That Fighting Spirit

'Sons of Perdition'

That Fighting Spirit

The Exiles

Leaving the nest is a rite of passage for most young adults, but what happens when you're forcibly removed from that nest, at an age as young as 14, cut off completely from your family and left to fend for yourself? Sons of Perdition explores that very situation in its emotional depiction of three teenage boys who were kicked out of the Fundamentalist Church of Jesus Christ of Latter-day Saints, a splinter group of the Mormon group (the polygamist sect's leader, the "prophet" Warren Jeffs, is currently awaiting a retrial for the charge of being an accomplice to rape of a minor).

Filmmakers Tyler Measom and Jennilyn Merten, both Utah natives, felt the news coverage of FLDS wasn't telling the whole story. "Jenny and I both left the Mormon Church – the mainstream Mormon Church – so we kind of know what's it like to leave something and to be told you're going to hell, to [have to] reconcile that in your mind," said Measom. "That's the story we wanted to tell."

The film follows three former FLDS teens, Sam, Bruce, and Joe, who all left the compound in Colorado City, Ariz., while still in their teens after butting heads with church leadership. (Sam was reprimanded for speaking with a girl, Bruce left when Jeffs exiled his father and redistributed his second and third mothers and their children to other men, and Joe got in trouble for fraternizing with his exiled older brother.) It took Measom and Merten six months to make any headway with the boys. "At first they told us, quite literally, to fuck off," Measom laughed. "But we persisted."

How persistent were the filmmakers? They spent the next six years tracking the ups and downs of these three exiled boys, including –most harrowingly – Joe's repeated attempts to help his siblings escape FLDS, including Hillary, his then-14-year-old sister who had been pulled from school after fifth grade to help raise her 12 younger siblings.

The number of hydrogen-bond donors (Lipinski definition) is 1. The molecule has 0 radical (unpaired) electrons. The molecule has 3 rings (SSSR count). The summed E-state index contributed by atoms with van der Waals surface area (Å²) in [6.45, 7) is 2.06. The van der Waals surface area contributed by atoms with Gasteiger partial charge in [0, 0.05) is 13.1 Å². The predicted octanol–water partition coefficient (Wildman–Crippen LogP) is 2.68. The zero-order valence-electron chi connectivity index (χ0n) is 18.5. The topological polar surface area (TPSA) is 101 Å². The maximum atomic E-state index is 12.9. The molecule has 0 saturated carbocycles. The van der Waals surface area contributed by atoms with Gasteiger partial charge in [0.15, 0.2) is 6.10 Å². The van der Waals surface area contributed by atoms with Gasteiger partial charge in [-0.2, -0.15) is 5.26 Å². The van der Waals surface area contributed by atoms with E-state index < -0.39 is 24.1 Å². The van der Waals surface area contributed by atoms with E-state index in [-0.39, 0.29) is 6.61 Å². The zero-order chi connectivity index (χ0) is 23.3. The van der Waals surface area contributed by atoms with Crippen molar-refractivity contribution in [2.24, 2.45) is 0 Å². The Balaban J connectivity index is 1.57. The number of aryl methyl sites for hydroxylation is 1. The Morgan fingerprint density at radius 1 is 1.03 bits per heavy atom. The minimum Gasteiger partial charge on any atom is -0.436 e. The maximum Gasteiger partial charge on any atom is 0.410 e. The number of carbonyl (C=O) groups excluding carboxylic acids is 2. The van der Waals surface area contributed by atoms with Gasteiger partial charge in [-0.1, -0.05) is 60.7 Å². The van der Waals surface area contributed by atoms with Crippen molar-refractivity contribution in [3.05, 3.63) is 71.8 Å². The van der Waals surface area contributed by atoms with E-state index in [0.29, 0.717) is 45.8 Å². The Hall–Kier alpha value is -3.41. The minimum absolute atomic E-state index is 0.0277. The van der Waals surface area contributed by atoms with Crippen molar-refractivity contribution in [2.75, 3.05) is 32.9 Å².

Perhaps inevitably, the filmmakers grew close to the boys and even became part of the ongoing action, although Measom said they made a conscious decision to not make the film a first-person documentary. "I bailed Sam out of jail a couple of times," Measom recalled.

The film also documents a frenzied scene in which Hillary attempts to escape with Joe, with the filmmakers behind the wheel of the getaway car.

"That wasn't planned," Measom said. "All of a sudden, they come running out and [Hillary] jumps in my car and says: 'Go! Go! Go!'"

For Measom, there was simply no question as to whether he and Merten should get involved, personally, with their subjects.

"The fact of the matter is, when the law isn't doing something –when a 14-year-old girl is stuck at home, isn't being educated, is threatened with marriage to an older man – and the law isn't doing something, as they are continuing to not do anything, we [felt we should] step in."

The three boys – now in their early 20s –were in attendance at Sons of Perdition's premiere at the Tribeca Film Festival, an experience Measom said was difficult for them but also cathartic.

"They understand the weight of what it means to tell their story, not just for ex-polygamists but for anybody who's trying to leave any kind of binding institution or community or family.

"They also love going to film festivals," he said. "They like the rock star kind of life."

Sons of Perdition

Marquee Screenings
Tuesday, Oct. 26, 8pm, Texas Spirit Theater at the Bob Bullock Texas State History Museum; Thursday, Oct. 28, 9pm, Regal Arbor Cinema at Great Hills

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KEYWORDS FOR THIS STORY

Sons of Perdition, Austin Film Festival, Tyler Measom, Jennilyn Merten, Fundamentalist Church of Jesus Christ of Latter-Day Saints, FLDS, Warren Jeffs

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